The MSP (managed service provider) sector is set for growth as IT becomes more vital to a business – and the vastness of the IT umbrella overwhelms both the IT department and business owners.
Last year, HP broke up into 2 units. Now one of those units is in a mega-merger. USA Today reports that, “Hewlett Packard Enterprise (HPE), run by Meg Whitman, late Tuesday said it was spinning off its enterprise services business, and merging it with Computer Sciences Corp. (CSC), to create an IT services firm with $26 billion in annual sales.” This will create the world’s third largest SI with 5000 clients. IBM and NTT are probably taking notice.
NTT’s Dimension Data acquired Ceryx Inc., a Microsoft-based service provider out of Toronto. Everyone needs to add a Microsoft division to cover Office 365, Exchange, SharePoint and Skype for Business.
AirTight Networks, a vendor for EarthLink, renamed as Mojo Networks, which is kind of confusing because we already have Mojo in telecom. The company has tightened its focus to cloud managed wi-fi.
More re-branding: Dell Technologies is the new name for the company being formed from last year’s merger of Dell and EMC. Went out on a limb there with that one.
Tech Data Launches Cybersecurity Unit for Channel Partners. It will showcase all the cyber vendors in one section. TD resellers “will gain access to customer enablement tools, including security assessments and professional services, to build security practices and increase their overall knowledge of the market.” Yeah, and that just like that everyone is selling security.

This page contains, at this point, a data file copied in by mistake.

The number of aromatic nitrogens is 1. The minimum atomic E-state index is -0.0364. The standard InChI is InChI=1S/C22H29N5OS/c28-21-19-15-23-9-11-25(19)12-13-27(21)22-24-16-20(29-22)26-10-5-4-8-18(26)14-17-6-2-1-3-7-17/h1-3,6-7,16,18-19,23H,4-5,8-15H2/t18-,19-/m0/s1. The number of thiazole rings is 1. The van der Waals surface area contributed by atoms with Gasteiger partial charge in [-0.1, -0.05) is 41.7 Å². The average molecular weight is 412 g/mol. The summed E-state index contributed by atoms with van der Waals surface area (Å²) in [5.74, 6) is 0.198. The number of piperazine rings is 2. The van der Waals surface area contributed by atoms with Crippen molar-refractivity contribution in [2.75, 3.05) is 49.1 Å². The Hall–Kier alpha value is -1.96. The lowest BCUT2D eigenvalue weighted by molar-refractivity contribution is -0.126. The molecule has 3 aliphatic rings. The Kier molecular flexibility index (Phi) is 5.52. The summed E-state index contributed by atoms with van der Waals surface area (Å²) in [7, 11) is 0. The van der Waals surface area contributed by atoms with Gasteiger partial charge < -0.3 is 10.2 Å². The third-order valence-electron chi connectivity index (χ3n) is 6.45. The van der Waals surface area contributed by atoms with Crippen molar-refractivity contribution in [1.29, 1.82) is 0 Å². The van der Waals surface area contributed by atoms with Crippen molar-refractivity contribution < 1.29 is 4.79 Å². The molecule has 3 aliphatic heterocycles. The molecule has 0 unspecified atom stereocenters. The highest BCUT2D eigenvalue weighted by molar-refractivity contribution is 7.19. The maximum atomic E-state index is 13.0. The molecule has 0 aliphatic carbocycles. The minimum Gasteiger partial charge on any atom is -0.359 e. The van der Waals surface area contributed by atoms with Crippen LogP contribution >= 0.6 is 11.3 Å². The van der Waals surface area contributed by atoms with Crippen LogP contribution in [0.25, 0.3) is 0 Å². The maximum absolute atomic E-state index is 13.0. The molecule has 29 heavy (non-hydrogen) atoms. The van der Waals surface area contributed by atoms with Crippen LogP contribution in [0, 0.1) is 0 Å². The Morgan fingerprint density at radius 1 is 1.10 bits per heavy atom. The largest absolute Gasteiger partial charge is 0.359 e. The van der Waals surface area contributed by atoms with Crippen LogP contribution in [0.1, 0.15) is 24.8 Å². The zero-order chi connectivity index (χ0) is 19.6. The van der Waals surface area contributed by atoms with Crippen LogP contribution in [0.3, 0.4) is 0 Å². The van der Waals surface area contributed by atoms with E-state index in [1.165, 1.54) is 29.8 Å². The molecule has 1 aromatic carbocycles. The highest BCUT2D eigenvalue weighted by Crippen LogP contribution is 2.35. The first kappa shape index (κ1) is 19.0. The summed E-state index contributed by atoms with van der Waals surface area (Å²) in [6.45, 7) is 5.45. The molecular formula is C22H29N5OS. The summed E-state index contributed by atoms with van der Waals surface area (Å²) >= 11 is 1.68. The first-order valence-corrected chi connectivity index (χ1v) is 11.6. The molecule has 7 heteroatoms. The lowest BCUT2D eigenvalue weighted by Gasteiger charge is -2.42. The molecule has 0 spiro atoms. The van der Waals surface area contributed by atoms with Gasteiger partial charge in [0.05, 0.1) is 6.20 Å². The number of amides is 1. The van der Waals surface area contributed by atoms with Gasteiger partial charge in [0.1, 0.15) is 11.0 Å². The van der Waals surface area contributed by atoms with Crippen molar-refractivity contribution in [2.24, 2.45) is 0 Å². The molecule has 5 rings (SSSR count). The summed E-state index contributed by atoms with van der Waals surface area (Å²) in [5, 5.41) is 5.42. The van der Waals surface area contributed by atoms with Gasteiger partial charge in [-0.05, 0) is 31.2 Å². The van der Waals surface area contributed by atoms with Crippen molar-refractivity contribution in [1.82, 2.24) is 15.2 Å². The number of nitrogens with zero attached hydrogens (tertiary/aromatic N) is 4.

If Cox thinks that Netflix and a few other OTT players have made its life rough, wait for the roll out of SD-WAN. Once that happens, businesses will have reporting to know what the throughput really is on their circuits. And the SLA credits will mount. Usually to get an SLA credit a business has to catch the carrier breaking the SLA, open a ticket and then chase down the credits. Now, with SD-WAN or with circuit monitoring that a few companies have launched, businesses will have the reports to show to the carrier on the mess that is the network today.
If every OTT player graded carriers like Netflix does, carriers couldn’t hide any more. That kind of transparency would force a better network.
Avaya was taken private in 2007 by two private equity firms, TPG Capital and Silver Lake Partners, for $8.2 billion. Since then, Avaya has acquired Esna, Radvision and Nortel assets, while not exactly gaining ground on the changing landscape of global UCaaS, which is becoming dominated by Microsoft and Cisco. So the PE firms are exploring a sale! They are looking for a valuation between $6 billion and $10 billion, including debt, based on “adjusted (EBITDA) earnings before interest, taxes, depreciation, and amortization last year reaching $900 million. However, its interest expense of more than $400 million every year has been pushing it consistently into loss.” Yeah, might have to take a haircut on that one.
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